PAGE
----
The two latest conservative “scandals” about Google actually have innocuous explanations, but that’s never stopped right-wing media from making dishonest “censorship” claims before, and it won’t now either
Blog ››› ››› BOBBY LEWIS
Conservatives are using a pair of stories about Google search results to pile onto their claims that the tech company is intrinsically biased against conservatives. This claim is farcical nonsense, and it fits perfectly into a right-wing pattern of playing technology companies for fools with misleading or completely false accusations.
On May 31, Vice reported that Google search results for the California Republican Party listed “Nazism” as the party’s ideology in the knowledge panel, a section on the right side of the search page that quickly summarizes basic information on search queries. Then, on June 1, Vice also reported that the knowledge panel for North Carolina State Sen. Trudy Wade, a Republican, featured an image of her with “BIGOT” written at the bottom in red letters. Google has corrected both of these issues with its knowledge panels, which are automatically populated with information from a number of sources, some of which, like Wikipedia, anybody can edit any time.
Right-wing media predictably cry that Google has an anti-conservative bias
Conservative media are using these stories to smear Google as a left-wing operative determined to take down Republicans. Fox & Friends co-host Brian Kilmeade repurposed an argument from the Hoover Institute’s Niall Ferguson to suggest that Silicon Valley was upset at the Trump campaign’s prolific use of social media during the 2016 election and was trying to tilt the midterm elections for the Democrats. Fox’s Stuart Varney lied about the Trudy Wade image, falsely claiming that “a Google staffer put a ‘bigot’ sign” on Wade’s photo. Republican National Committee Chairwoman Ronna Romney McDaniel said the California Republican Party search result showed that “evidence is mounting that conservative voices are either being suppressed” or “being falsely depicted as hateful extremists” on Google. And Breitbart News scandalized Wikipedia’s relationship with the knowledge panel, claiming that Wikipedia allegedly has a pro-CNN bias.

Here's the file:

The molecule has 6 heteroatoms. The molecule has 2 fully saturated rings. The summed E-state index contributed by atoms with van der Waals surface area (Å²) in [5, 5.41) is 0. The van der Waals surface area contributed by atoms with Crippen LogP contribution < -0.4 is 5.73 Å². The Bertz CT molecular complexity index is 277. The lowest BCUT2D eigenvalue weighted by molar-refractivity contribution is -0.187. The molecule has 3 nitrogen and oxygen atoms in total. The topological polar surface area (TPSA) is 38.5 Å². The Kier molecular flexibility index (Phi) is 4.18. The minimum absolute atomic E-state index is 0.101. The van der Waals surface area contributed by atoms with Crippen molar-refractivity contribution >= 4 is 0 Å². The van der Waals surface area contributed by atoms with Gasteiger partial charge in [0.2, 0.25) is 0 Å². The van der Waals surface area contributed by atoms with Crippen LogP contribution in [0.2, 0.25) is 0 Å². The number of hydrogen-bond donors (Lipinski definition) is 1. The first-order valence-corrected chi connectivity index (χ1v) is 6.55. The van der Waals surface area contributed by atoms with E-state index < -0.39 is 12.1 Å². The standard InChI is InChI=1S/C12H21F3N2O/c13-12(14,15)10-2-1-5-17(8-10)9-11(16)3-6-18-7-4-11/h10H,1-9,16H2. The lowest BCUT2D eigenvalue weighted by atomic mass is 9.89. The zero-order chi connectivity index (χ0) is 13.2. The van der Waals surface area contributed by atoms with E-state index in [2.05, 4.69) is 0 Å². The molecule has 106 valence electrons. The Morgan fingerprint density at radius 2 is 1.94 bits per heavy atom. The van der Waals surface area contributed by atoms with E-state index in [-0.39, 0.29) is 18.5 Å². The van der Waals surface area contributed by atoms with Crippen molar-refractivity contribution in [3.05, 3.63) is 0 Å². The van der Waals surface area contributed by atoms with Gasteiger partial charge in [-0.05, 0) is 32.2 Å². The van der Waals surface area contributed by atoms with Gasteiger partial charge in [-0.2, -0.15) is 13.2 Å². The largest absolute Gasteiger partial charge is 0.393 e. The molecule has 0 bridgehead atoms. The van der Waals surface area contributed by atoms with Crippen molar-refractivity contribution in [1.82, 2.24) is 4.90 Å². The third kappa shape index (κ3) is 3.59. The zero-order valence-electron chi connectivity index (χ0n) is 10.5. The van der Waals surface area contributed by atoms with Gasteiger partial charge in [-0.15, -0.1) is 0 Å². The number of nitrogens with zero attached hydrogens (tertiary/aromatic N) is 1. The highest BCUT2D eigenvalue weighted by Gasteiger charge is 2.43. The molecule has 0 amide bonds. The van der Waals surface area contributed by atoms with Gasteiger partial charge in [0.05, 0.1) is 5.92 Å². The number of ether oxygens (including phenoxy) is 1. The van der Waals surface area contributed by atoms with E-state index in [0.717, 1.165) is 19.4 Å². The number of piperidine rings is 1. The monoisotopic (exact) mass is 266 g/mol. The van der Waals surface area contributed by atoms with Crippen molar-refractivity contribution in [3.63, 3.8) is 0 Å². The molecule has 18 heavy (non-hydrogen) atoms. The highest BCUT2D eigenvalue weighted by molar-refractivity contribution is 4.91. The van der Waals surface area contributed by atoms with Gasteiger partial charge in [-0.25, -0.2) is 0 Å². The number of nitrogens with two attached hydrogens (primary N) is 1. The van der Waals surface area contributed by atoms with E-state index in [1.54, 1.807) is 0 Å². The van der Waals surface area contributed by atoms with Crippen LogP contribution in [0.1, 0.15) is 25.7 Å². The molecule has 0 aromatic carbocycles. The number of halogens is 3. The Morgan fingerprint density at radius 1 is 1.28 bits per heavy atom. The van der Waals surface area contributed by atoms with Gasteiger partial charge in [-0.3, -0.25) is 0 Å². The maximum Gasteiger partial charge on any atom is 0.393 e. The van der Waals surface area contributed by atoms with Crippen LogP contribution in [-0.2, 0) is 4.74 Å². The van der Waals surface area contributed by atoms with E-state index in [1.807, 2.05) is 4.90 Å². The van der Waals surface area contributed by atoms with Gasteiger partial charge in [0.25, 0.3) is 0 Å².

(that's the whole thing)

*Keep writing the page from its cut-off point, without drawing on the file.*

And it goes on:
Members of Congress even got involved in the reactionary pile-on. House intelligence committee chairman and all-around embarrassment Devin Nunes (R-CA) told Fox Business that “we [would] have to move obviously to hearings on these issues” if Google continued to “get involved in politics” and “censor conservatives and Republicans.” House Majority Leader Kevin McCarthy (R-CA) suggested to MSNBC’s Hugh Hewitt that Google lied when it blamed the “Nazism” search result on Wikipedia, because he had “looked at Wikipedia” earlier “and it didn’t say ‘Nazism’” anywhere.
The right wing’s claims of bias are dishonest bullshit
As Google explained at the time, Nazism appeared in the California Republican Party knowledge panel because Google pulled the information from the party’s Wikipedia page, which had been “vandalized,” meaning it was deliberately incorrectly updated. Wired magazine reported that Wikipedia edit logs confirm that a user falsely edited the page to show “Nazism” as a core belief for the state party and that the note went undetected on the site for a week. It appeared on the Google knowledge panel because the search engine automatically “scrapes” Wikipedia to populate the feature. The edit logs might explain why McCarthy didn’t see “Nazism” on the page when he looked: The story broke on May 31 and he tweeted about it the same day, but Wikipedia had removed the “Nazism” claim from the California Republican Party page the day before.